It’s usually best to ignore the trolls. However, there are some exceptions to this rule – especially when the troll is employed by a large corporation and has a position of authority presiding over very vulnerable people.
According to her LinkedIn profile, Carol Hoskins-Burks appears to work as a District Director of Clinical Documentation improvement for Kindred Healthcare Incorporated in Atlanta – a fortune 500 company and one of the largest health care providers in the United States. Her line of work brings her into contact with some of the most vulnerable members of our society –people who need high level medical care – primarily senior citizens.
Hoskins-Burks appears to be a prolific Twitter user and on 12/11/2016 expressed her admiration for Adolf Hitler by tweeting a meme that contained a quote from the late Nazi leader stating that “one day mankind would learn and appreciate…” the fact that he tried to save them from the Jews. ” In other tweets, she trolled and abused well known Jewish comedian Roseanne Barr and other Jewish Twitter users.
Curiously, Kindred Healthcare has a notice of “Non-Discrimination” section on their website. This section invites concerned members of the public to contact Kindred if they feel that they have been discriminated in any way by the corporation or their employees. I contacted the organization one week ago via the email that was provided in that section and (as of publication), have not received a response. Other concerned members of the public contacted Kindred Healthcare via social media and were informed that the issue is “being investigated” and declined to provide further comment.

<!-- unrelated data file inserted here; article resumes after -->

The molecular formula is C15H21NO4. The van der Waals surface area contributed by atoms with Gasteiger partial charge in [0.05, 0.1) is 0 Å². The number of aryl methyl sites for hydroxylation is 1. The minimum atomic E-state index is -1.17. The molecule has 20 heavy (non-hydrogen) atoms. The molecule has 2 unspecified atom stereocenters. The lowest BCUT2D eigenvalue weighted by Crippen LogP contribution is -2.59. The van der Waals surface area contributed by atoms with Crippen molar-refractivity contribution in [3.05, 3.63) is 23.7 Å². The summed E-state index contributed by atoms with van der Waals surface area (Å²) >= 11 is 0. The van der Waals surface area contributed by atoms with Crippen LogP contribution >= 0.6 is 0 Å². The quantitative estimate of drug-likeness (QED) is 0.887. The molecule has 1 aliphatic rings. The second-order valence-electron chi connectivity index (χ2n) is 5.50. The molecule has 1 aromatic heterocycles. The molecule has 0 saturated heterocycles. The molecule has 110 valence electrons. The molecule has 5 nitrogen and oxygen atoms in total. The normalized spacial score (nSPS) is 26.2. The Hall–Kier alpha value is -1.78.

But perhaps the most disturbing part of this story is the reaction of the local Jewish community newspaper – the Atlanta Jewish Times. After initially receiving no response, I contacted them a second time and got the following response from the editor:
Believe it or not, we have many things we are working on, and the repellent statements of one mid-level employee of one company do not typically warrant dropping everything for condemnation. She does not pose an imminent threat to anyone, and I’d never even heard of Kindred Healthcare. It’s necessary to learn more before saying or writing anything about her. Her statements indicate she’s anti-Semitic; I’m not sure they indicate a danger to our community.
I personally have a tendency to take people for their word. One of the biggest lessons of the Holocaust is to take people who wish you harm for their word. I wonder how the editor determines who is and who is not a threat to the local Jewish community?
Would he feel comfortable if one of his elderly parents or grandparents was a patient at Kindred Health and had contact with and/or had come under the authority of this particular individual?
Hoskins-Burks appears to be a supporter of the Nation of Islam and the Black Hebrews. A person’s skin color shouldn’t matter – but would he take a different approach if this individual was a white supremacist?
If an elementary school teacher made lewd remarks about children on social media – would he also employ the same logic and determine that the teacher poses no threat to children while presiding in a position of authority over them?
Why would this scenario – which involves a person in a position of authority presiding over vulnerable elderly patients and one who is likely to come across vulnerable Jewish patients and their families, be any different?
As a local Jewish journalist, doesn’t he have a responsibility to follow up on this story and inform the local community. Doesn’t the local Jewish community of Atlanta have a right to know? Especially when members of the community are likely to have close relatives living under the care of Kindred HealthCare? Granted that the Atlanta Jewish Times “has many things that they are working on” – such as a front page story on an “ugly sweaters contest” at the local reform temple – I think they owe it to their readership and local community to follow up and cover this story.